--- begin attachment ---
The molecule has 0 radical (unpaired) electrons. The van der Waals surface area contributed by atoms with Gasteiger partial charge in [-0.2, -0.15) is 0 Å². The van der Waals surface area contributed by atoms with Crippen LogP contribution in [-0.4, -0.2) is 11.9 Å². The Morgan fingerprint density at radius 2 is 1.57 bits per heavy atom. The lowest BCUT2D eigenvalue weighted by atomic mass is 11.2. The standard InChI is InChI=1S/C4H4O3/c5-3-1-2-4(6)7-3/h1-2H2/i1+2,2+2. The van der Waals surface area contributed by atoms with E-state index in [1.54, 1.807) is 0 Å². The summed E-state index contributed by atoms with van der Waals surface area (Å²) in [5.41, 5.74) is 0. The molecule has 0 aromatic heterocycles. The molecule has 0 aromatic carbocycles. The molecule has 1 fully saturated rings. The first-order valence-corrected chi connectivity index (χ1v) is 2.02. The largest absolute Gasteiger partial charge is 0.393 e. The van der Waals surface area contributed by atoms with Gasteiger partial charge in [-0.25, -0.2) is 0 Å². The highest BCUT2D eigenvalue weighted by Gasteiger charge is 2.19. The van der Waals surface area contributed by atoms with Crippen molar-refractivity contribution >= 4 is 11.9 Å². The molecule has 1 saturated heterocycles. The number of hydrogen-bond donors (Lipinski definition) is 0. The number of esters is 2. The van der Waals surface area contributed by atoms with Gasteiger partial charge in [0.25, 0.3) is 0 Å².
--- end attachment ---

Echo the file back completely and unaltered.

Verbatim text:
The molecule has 0 radical (unpaired) electrons. The van der Waals surface area contributed by atoms with Gasteiger partial charge in [-0.2, -0.15) is 0 Å². The van der Waals surface area contributed by atoms with Crippen LogP contribution in [-0.4, -0.2) is 11.9 Å². The Morgan fingerprint density at radius 2 is 1.57 bits per heavy atom. The lowest BCUT2D eigenvalue weighted by atomic mass is 11.2. The standard InChI is InChI=1S/C4H4O3/c5-3-1-2-4(6)7-3/h1-2H2/i1+2,2+2. The van der Waals surface area contributed by atoms with E-state index in [1.54, 1.807) is 0 Å². The summed E-state index contributed by atoms with van der Waals surface area (Å²) in [5.41, 5.74) is 0. The molecule has 0 aromatic heterocycles. The molecule has 0 aromatic carbocycles. The molecule has 1 fully saturated rings. The first-order valence-corrected chi connectivity index (χ1v) is 2.02. The largest absolute Gasteiger partial charge is 0.393 e. The van der Waals surface area contributed by atoms with Gasteiger partial charge in [-0.25, -0.2) is 0 Å². The highest BCUT2D eigenvalue weighted by Gasteiger charge is 2.19. The van der Waals surface area contributed by atoms with Crippen molar-refractivity contribution >= 4 is 11.9 Å². The molecule has 1 saturated heterocycles. The number of hydrogen-bond donors (Lipinski definition) is 0. The number of esters is 2. The van der Waals surface area contributed by atoms with Gasteiger partial charge in [0.25, 0.3) is 0 Å².